Concert programming: order of pieces

How do you select the works you will play in a concert? Should there be a theme? How do you determine the order? The answer is in the audience, maximum time given, what you like to play, what you can play.

How do you select the works you will play in a concert? Should there be a theme? How do you determine the order?

I had researched this topic with a Swedish violinist for a master’s research elective at Utrecht Conservatory in 2008: how to programme live music for elderly audiences (summary 1 page PDF).

This morning Stephanie (cellist) and I (pianist) got together to decide exactly that. For this Friday’s concerts, we needed 30 minutes before the intermission and 15 to 20 minutes afterwards. It’s for an exclusive, affluent, historical house of elderly residents – about 10 to maximum 12 people in a cozy, intimate setting. We will play the programme twice in one day —- i.e. in two homes in the same town.

The piano room in the Monument House Utrecht
The piano room in the Monument House Utrecht

Selecting the pieces

We began with what we had worked on and performed before.

Fantasiestucke by Robert Schumann – 3 movements to be played attaca – virtuoso and exciting – not so well-known – best to end with it, before the intermission. 10 minutes

The rest of the pieces we had not performed but had sight read or practised together. We played each piece once and timed it.

Sicilienne by Faure – well-known, familiar – I had played the piano solo version as a warm-up at a previous concert and noticed the early guests liked it – 4’5″

Intermezzo from the opera Cavalleria Rusticana – well-loved – I had played the piano solo version in concerts with French horn and noticed the audience loved it. The cello-piano arrangement is much easier on the piano than the solo version. 2’56”

Salut d’Amour by Elgar – again, well-loved and well-known. The piano solo version is much more demanding than the cello-piano arrangement, so it’s a relief to hear something more beautiful but easier to play on the piano. 3’21”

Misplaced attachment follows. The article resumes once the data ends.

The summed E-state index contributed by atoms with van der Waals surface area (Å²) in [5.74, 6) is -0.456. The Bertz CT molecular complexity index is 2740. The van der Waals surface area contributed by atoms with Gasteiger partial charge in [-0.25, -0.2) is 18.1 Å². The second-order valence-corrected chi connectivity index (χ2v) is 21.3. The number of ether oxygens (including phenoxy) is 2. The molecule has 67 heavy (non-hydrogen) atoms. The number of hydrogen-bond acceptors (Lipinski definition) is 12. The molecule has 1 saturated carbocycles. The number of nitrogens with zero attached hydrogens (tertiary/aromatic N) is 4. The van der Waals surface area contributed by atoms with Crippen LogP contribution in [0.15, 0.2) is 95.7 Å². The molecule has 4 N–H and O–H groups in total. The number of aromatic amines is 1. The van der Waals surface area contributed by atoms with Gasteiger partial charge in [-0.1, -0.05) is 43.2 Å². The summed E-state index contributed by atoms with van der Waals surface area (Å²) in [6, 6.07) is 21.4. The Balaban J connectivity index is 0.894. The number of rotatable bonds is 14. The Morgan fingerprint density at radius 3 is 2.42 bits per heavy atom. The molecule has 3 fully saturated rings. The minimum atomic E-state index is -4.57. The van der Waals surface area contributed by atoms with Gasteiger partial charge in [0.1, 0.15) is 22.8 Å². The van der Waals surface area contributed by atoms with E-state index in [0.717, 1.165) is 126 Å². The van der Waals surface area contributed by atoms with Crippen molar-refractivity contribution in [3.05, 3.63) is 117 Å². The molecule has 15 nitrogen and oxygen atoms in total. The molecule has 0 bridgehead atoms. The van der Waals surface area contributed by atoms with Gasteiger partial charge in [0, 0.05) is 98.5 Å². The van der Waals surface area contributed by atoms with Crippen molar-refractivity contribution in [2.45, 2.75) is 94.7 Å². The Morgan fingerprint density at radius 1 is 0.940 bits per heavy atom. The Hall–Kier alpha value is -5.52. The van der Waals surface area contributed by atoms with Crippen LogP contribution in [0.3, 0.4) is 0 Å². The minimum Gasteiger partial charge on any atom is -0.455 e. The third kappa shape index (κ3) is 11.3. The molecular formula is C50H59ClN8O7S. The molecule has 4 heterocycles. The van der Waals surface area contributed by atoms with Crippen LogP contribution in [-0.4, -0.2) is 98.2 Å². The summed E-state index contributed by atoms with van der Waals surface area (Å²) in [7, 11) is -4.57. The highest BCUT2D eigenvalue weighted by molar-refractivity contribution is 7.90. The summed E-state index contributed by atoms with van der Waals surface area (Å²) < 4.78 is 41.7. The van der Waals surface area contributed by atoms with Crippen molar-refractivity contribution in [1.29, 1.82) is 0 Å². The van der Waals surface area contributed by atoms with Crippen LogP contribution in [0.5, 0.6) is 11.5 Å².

Rachmaninoff’s Vocalise – very romantic and beautiful but sad – must be careful not to overdo it. 7’24”

La Cinquantaine by Gabriel Marie – unfamiliar piece but moving – important to have something that’s unfamiliar in a sea of familiarity. 4’56”

We added all the durations and fished for additional pieces to complete the programme.

Minuetto by Boccherini – familiar, light, joyful – a nice break from the more serious pieces – 3’53”

Menuett by Beethoven – similar to the Boccherini – well-known and light-hearted – originally for piano – 2’56”

Barcarolle from Offenbach’s opera Tales of Hoffman – easy but not my favourite – 2’41”

Chanson Triste by Tchaikovsky – 2’24”

Songs My Mother Taught me by Dvorak – the piano plays in 6/8 time while the cello part is in 2/4 time – 1’50”

Ordering the pieces

We put Schumann’s Fantasiestucke just before the intermission because it’s the longest and most virtuosic of all pieces. After the intermission, when everyone is rested we can challenge the audience with something more demanding: Rachmaninoff’s Vocalise. This requires something lighter and joyful to follow – Boccherini’s Minuetto.

In deciding upon the sequence of works, we were constantly seeking a balance —-  contrasting long with short, heavy with light, dark with light, and familiar with unfamiliar.

The final programme for cello and piano

Songs My Mother Taught Me – Dvorak

Minuett – Beethoven

Chanson Triste – Tchaikovsky

La Cinquantaine – Gabriel Marie

Salut d’Amour – Elgar

[Barcarolle – Offenbach —- may skip if not enough time]

Fantasiestucke – Schumann


Vocalise – Rachmaninoff

Minuetto – Boccherini

Intermezzo from Cavalleria Rusticana – Mascagni

Sicilienne – Faure

Final step: research and write the programme notes so we have something interesting to say about each piece.

Author: BLOGmaiden

As one of the earliest bloggers (since 1999), I enjoy meeting people who embrace "out-of-the-box" thinking and fear not the unknown. I believe in collaboration for sustainability because it increases stakeholder value.

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